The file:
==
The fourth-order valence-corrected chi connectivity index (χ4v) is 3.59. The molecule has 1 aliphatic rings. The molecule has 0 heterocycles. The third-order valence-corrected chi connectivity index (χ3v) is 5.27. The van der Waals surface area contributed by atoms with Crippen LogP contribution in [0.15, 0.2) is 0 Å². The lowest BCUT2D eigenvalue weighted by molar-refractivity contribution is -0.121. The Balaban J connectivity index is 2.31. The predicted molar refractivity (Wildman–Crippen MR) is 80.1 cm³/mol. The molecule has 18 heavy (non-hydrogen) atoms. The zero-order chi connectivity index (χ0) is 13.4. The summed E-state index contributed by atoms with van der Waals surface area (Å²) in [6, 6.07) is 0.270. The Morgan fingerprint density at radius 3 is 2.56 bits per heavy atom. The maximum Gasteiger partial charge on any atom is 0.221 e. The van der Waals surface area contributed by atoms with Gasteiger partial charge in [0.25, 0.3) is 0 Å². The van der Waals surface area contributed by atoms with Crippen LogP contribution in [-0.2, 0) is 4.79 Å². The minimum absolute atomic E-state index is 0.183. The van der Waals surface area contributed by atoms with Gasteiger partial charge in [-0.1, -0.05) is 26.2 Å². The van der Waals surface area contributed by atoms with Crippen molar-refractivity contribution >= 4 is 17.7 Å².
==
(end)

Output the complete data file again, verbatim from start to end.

The fourth-order valence-corrected chi connectivity index (χ4v) is 3.59. The molecule has 1 aliphatic rings. The molecule has 0 heterocycles. The third-order valence-corrected chi connectivity index (χ3v) is 5.27. The van der Waals surface area contributed by atoms with Crippen LogP contribution in [0.15, 0.2) is 0 Å². The lowest BCUT2D eigenvalue weighted by molar-refractivity contribution is -0.121. The Balaban J connectivity index is 2.31. The predicted molar refractivity (Wildman–Crippen MR) is 80.1 cm³/mol. The molecule has 18 heavy (non-hydrogen) atoms. The zero-order chi connectivity index (χ0) is 13.4. The summed E-state index contributed by atoms with van der Waals surface area (Å²) in [6, 6.07) is 0.270. The Morgan fingerprint density at radius 3 is 2.56 bits per heavy atom. The maximum Gasteiger partial charge on any atom is 0.221 e. The van der Waals surface area contributed by atoms with Gasteiger partial charge in [0.25, 0.3) is 0 Å². The van der Waals surface area contributed by atoms with Crippen LogP contribution in [-0.2, 0) is 4.79 Å². The minimum absolute atomic E-state index is 0.183. The van der Waals surface area contributed by atoms with Gasteiger partial charge in [-0.1, -0.05) is 26.2 Å². The van der Waals surface area contributed by atoms with Crippen molar-refractivity contribution >= 4 is 17.7 Å².